• China letters : letters written home by Chris Barber during his F.A.U. service abroad 1942–46, 1993. – 259 p. : ill. ; 30 cm. – unpublished typescript, held at Friends house Library.
  • Reflections on a China tour : revisiting the roads of West China, May 1996 : members of the Friends Ambulance Unit China Convoy go back after fifty years / by Christopher B. Barber [et al.] ; edited by Christopher B. Barber and Theodore M. Mills : Friends Ambulance Unit China Convoy, 1997. – [vi], 125 p. ; 30 cm.
  • "Our sense of common humanity" / Chris Barber. – In: The Friends' Quarterly; Vol.31; no.2 (April 1998), p. 57–68


  1. The Times Obituary 20 August 2012 Cited above – Sources.
  2. Full name given in an announcement of a memorial meeting 13 October 2012, in The Friend 24 August 2012 p.17
  3. Woodland, Jenny (2011). Bootham School Register. York, England: BOSA. 
  4. China: See items in list of Chris Barber's writings concerning China. See also FAU China Convoy Reunion Group website
  5. Chris Barber's employer, Associated Biscuits, is now called United Biscuits
  6. Oxfam History timeline for the decade 1980 – 1989
    • 1982. Bitter Pills published: We publish a new report on the relationship between pharmaceutical companies and poverty. It’s the latest in a series of books that helps bolster Oxfam’s reputation as a wide-ranging expert on development issues. (by Dianna Melrose)
    • 1984. Famine in Ethiopia: Harrowing TV footage prompts unprecedented public support and a surge of interest in the crisis in Africa. Initiatives like Band Aid contribute to Oxfam's response, and our income doubles in a single year – to £51 million.
    • 1984. 'Hungry for Change': Jonathan Dimbleby, Roy Hattersley, Ted Heath and Joanna Lumley help launch an initiative to raise funds and awareness for Oxfam's food work. Within a year, Oxfam has a network of more than 300 groups nationwide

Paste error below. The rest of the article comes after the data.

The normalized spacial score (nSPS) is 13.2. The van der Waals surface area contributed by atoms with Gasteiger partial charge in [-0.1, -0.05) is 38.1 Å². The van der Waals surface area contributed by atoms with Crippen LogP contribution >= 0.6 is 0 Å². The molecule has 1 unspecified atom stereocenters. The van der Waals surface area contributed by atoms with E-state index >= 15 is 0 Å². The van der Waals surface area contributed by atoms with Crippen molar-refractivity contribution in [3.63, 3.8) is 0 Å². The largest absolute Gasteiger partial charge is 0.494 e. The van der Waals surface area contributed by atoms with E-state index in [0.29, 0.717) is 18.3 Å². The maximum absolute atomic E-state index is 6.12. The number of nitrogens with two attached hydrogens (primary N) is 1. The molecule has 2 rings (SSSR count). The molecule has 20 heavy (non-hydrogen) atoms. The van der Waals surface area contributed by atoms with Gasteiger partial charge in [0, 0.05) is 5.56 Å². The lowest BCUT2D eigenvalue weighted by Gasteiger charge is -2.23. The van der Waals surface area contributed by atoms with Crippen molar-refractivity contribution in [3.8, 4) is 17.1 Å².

• 1985. Giant march on House of Commons: 20,000 supporters of Oxfam and other charities join the biggest ever lobby (at the time) on parliament to call for more aid, especially to Africa. One million people sign a petition in support. (For a contemporary account, see “Lobbyists attack aid record” by Seumas Milne in The Guardian (1959–2003); 23 October 1985; pg. 2.)
    • 1986. GADU gets going: It might not have the most glamorous name, but the launch of the Gender and Development Unit (or GADU) is definitely a landmark moment. GADU focuses money and attention on women’s development – a key element of Oxfam’s work to this day.
    • 1988. First Red Nose Day: Oxfam sells the plastic noses that quickly become synonymous with the biannual festival of life-changing comedy. We've been closely linked with Comic Relief since it was born in 1985 – and we still proudly stock their superlative scarlet snouts.
  7. 7.0 7.1 7.2 "Henley on Thames – Quaker company director who became Oxfam chairman". 23 July 2012. Retrieved 23 August 2012. 
  8. The Times Obituary- Cited above – Sources
  9. Anne Satterthwaite Barber: testimony, Cited above – Sources. Anne lived 1 January 1923 to 12 August 2005
  10. "Quaker schools in York" : presumably The Mount School, York (girls) and Bootham School (boys).
  11. Description of contributors to A Quaker miscellany for Edward H. Milligan, edited by David Blamires, Jeremy Greenwood and Alex Kerr, published by David Blamires (1985) ISBN 0-9510152-1-4 p. 175.
  12. QPS CC period of service – source – email from Friends House Library 30 August 2012.
  13. The Dog, mentioned in relation to the hockey game, is a public house.
  14. A Quaker miscellany for Edward H. Milligan, edited by David Blamires, Jeremy Greenwood and Alex Kerr, published by David Blamires (1985) ISBN 0-9510152-1-4 pp1 – 5. Chris Barber's article recalls his Quaker childhood, in Sheffield, amongst a large extended family, his childhood experience of Hartshead Quaker Meeting, changes in the Religious Society of Friends from his childhood to now, when he concludes that the RSoF probably has grown, spiritually.